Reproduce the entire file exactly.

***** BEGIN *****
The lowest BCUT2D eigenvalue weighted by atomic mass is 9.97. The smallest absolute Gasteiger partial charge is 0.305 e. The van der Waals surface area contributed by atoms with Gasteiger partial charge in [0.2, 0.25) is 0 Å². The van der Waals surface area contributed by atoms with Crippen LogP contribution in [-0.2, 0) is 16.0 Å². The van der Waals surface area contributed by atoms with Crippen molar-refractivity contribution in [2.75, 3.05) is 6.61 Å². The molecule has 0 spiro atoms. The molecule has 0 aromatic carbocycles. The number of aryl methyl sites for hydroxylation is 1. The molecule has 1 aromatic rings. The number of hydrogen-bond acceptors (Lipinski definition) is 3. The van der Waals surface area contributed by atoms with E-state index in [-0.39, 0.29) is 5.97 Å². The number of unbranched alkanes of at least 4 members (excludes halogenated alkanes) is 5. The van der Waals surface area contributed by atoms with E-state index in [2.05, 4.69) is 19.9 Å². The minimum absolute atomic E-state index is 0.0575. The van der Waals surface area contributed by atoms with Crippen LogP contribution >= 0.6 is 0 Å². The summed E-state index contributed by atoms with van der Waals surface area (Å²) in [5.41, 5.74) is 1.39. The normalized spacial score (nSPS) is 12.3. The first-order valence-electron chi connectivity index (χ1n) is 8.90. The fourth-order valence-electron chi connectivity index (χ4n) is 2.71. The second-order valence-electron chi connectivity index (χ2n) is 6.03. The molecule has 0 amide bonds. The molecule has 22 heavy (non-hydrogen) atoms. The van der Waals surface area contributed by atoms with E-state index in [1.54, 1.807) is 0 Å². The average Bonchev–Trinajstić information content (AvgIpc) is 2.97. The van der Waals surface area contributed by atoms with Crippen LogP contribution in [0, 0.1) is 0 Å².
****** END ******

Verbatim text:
The lowest BCUT2D eigenvalue weighted by atomic mass is 9.97. The smallest absolute Gasteiger partial charge is 0.305 e. The van der Waals surface area contributed by atoms with Gasteiger partial charge in [0.2, 0.25) is 0 Å². The van der Waals surface area contributed by atoms with Crippen LogP contribution in [-0.2, 0) is 16.0 Å². The van der Waals surface area contributed by atoms with Crippen molar-refractivity contribution in [2.75, 3.05) is 6.61 Å². The molecule has 0 spiro atoms. The molecule has 0 aromatic carbocycles. The number of aryl methyl sites for hydroxylation is 1. The molecule has 1 aromatic rings. The number of hydrogen-bond acceptors (Lipinski definition) is 3. The van der Waals surface area contributed by atoms with E-state index in [-0.39, 0.29) is 5.97 Å². The number of unbranched alkanes of at least 4 members (excludes halogenated alkanes) is 5. The van der Waals surface area contributed by atoms with E-state index in [2.05, 4.69) is 19.9 Å². The minimum absolute atomic E-state index is 0.0575. The van der Waals surface area contributed by atoms with Crippen LogP contribution >= 0.6 is 0 Å². The summed E-state index contributed by atoms with van der Waals surface area (Å²) in [5.41, 5.74) is 1.39. The normalized spacial score (nSPS) is 12.3. The first-order valence-electron chi connectivity index (χ1n) is 8.90. The fourth-order valence-electron chi connectivity index (χ4n) is 2.71. The second-order valence-electron chi connectivity index (χ2n) is 6.03. The molecule has 0 amide bonds. The molecule has 22 heavy (non-hydrogen) atoms. The van der Waals surface area contributed by atoms with E-state index in [1.54, 1.807) is 0 Å². The average Bonchev–Trinajstić information content (AvgIpc) is 2.97. The van der Waals surface area contributed by atoms with Crippen LogP contribution in [0, 0.1) is 0 Å².